Is composting meat and bones possible? In recent years, composting has become more and more popular. We’ll share some tips to help you learn how to properly compost animal waste.
Composting is the practice of disposing of food scraps and other organic trash to both lessen waste and create nutrient-rich soil for your home garden. The majority of us who compost in our homes probably stick to the basics of safe composting such as only composting fruit and vegetable scraps, eggs shells, coffee grounds, tea leaves, and ‘brown matter’ such as dried leaves and wood material. Composting meat and bones is also possible, but there are a few things you’ll need to watch out for. We’ll show you how to compost meat and share some tips for how to to do it successfully
How to Compost Meat
In order to compost meat successfully, make sure your compost pile is hot and well-aerated. Always pre-cook raw meat scraps to kill E. coli and other potentially dangerous bacteria, which can live for up to two years in your compost. It is best to chop or puree meat scraps to ensure they mix and break down faster.
If you decide to incorporate meat scraps in your compost, it’s important to turn your pile frequently and to keep meat within the interior of the pile. The amount of meat in the compost should only be a very small proportion of the entire compost pile.
Depending on your circumstances, it may be necessary to use a pest-proof enclosed compost system (like this one from Amazon**). You may also want to use a thermometer to check that the compost maintains a temperature of 140 to 160 degrees Fahrenheit for at least one week and to turn your compost consistently to keep the temperature high.
How to compost bones?
Similarly, bones can be composted if cooked. They should be broken down into smaller fragments before being added to the compost pile so that they can degrade faster. A compost with bone scraps should be maintained in the same way as outlined for meat.
Why Composting Meat Can Be Difficult
Most composting guidelines advise against composting meats and other cooked foods for these reasons:
- Meat will cause your compost to smell bad.
- It can attract pests such as rats, mice, flies, other insects, raccoons, and even bears.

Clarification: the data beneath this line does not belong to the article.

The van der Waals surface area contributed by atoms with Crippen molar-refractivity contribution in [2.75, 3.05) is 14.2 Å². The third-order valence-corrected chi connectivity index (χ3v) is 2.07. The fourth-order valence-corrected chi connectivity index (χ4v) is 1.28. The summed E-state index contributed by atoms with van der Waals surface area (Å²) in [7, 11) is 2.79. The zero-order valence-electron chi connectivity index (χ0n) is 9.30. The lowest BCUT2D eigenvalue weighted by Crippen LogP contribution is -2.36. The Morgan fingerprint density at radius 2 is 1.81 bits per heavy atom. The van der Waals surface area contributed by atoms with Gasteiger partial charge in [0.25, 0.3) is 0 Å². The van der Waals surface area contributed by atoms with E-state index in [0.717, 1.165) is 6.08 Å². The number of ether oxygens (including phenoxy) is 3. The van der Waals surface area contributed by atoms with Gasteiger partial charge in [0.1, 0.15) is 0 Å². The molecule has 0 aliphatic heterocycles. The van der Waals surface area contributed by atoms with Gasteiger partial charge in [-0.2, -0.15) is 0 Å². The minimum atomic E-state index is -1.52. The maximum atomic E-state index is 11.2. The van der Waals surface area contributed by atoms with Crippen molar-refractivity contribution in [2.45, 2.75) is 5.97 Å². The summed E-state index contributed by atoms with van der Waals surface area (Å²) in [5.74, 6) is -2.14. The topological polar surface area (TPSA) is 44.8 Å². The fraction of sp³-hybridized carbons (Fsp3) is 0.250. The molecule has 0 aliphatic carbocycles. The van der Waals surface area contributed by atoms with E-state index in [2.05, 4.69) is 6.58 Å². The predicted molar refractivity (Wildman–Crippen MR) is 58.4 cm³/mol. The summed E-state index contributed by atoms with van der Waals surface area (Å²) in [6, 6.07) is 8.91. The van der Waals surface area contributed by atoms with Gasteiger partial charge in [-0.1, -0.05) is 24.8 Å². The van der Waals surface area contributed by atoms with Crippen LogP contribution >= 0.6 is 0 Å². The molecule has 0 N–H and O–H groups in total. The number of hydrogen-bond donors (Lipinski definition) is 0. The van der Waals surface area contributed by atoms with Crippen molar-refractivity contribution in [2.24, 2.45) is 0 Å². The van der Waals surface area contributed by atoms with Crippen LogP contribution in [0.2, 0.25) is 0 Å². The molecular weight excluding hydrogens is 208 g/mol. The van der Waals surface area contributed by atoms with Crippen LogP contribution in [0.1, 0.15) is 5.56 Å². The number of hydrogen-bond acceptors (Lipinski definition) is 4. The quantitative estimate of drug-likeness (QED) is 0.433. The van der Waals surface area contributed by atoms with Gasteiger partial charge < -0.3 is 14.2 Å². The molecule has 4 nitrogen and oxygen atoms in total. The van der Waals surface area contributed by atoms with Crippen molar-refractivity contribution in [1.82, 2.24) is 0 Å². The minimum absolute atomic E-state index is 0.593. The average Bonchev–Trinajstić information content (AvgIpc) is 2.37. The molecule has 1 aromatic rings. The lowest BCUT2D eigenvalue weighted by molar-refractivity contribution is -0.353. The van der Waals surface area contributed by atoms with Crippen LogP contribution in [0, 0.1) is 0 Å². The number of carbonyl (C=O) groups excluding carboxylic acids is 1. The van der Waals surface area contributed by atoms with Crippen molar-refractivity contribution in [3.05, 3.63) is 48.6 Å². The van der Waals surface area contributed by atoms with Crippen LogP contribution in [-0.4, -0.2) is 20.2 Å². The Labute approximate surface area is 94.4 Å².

- Meat and other cooked foods may turn into a mushy consistency that may prevent proper airflow required for composts.
- Decomposing meat can produce anaerobic bacteria. These bacteria can be detrimental to aerobic composts by causing problems with airflow, odor and acidity.
While these are significant reasons to avoid composting meat if you want to have a compost with minimum maintenance, it is still possible to compost meat if you’re a responsible and experienced composter.
Considerations When Consuming Meat
If meat is part of your diet, composting meat and bones is a great way to help reduce food waste, but if you want to do even more to support the environment, you could consider reducing your meat consumption or stopping it altogether. Although giving up meat might be difficult at first, there are many benefits to being vegan.
Factory farm meat production is tied to a range of detrimental environmental practices such as deforestation and high amount of greenhouse gasses emitted from factory farms. If deciding to still consume meat, there are some practices that are important to follow:
- Reduce meat consumption in general.
- Eat organic or local meat. This is thought to be healthier and have a lower environmental impact.
- Avoid processed meats (this includes hot dogs, bacon, sausage, lunch meats).
- Reuse Vegetable Scraps: Skip the Trash and Put Food Back on Your Plate
- How to Compost in an Apartment: 4 Options & Tips
- Why Your Compost Has Mold and How to Still Use It
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